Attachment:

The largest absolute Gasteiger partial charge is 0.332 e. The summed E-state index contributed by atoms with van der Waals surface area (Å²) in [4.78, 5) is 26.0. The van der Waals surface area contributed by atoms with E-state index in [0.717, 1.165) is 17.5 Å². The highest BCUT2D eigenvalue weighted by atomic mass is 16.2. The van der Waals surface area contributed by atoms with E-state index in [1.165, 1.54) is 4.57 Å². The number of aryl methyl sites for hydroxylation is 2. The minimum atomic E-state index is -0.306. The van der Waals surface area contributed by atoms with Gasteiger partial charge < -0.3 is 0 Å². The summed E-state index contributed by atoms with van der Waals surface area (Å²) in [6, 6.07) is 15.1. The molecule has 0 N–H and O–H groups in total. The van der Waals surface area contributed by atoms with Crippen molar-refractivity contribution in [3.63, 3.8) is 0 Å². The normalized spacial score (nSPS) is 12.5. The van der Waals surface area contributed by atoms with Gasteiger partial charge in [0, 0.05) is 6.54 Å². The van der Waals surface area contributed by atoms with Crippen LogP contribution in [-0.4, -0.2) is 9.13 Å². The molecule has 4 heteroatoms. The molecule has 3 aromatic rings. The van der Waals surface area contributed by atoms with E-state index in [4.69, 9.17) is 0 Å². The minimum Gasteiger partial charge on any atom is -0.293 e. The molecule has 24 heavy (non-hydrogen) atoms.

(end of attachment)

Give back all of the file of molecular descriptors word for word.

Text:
The largest absolute Gasteiger partial charge is 0.332 e. The summed E-state index contributed by atoms with van der Waals surface area (Å²) in [4.78, 5) is 26.0. The van der Waals surface area contributed by atoms with E-state index in [0.717, 1.165) is 17.5 Å². The highest BCUT2D eigenvalue weighted by atomic mass is 16.2. The van der Waals surface area contributed by atoms with E-state index in [1.165, 1.54) is 4.57 Å². The number of aryl methyl sites for hydroxylation is 2. The minimum atomic E-state index is -0.306. The van der Waals surface area contributed by atoms with Gasteiger partial charge < -0.3 is 0 Å². The summed E-state index contributed by atoms with van der Waals surface area (Å²) in [6, 6.07) is 15.1. The molecule has 0 N–H and O–H groups in total. The van der Waals surface area contributed by atoms with Crippen molar-refractivity contribution in [3.63, 3.8) is 0 Å². The normalized spacial score (nSPS) is 12.5. The van der Waals surface area contributed by atoms with Gasteiger partial charge in [0, 0.05) is 6.54 Å². The van der Waals surface area contributed by atoms with Crippen LogP contribution in [-0.4, -0.2) is 9.13 Å². The molecule has 4 heteroatoms. The molecule has 3 aromatic rings. The van der Waals surface area contributed by atoms with E-state index in [4.69, 9.17) is 0 Å². The minimum Gasteiger partial charge on any atom is -0.293 e. The molecule has 24 heavy (non-hydrogen) atoms.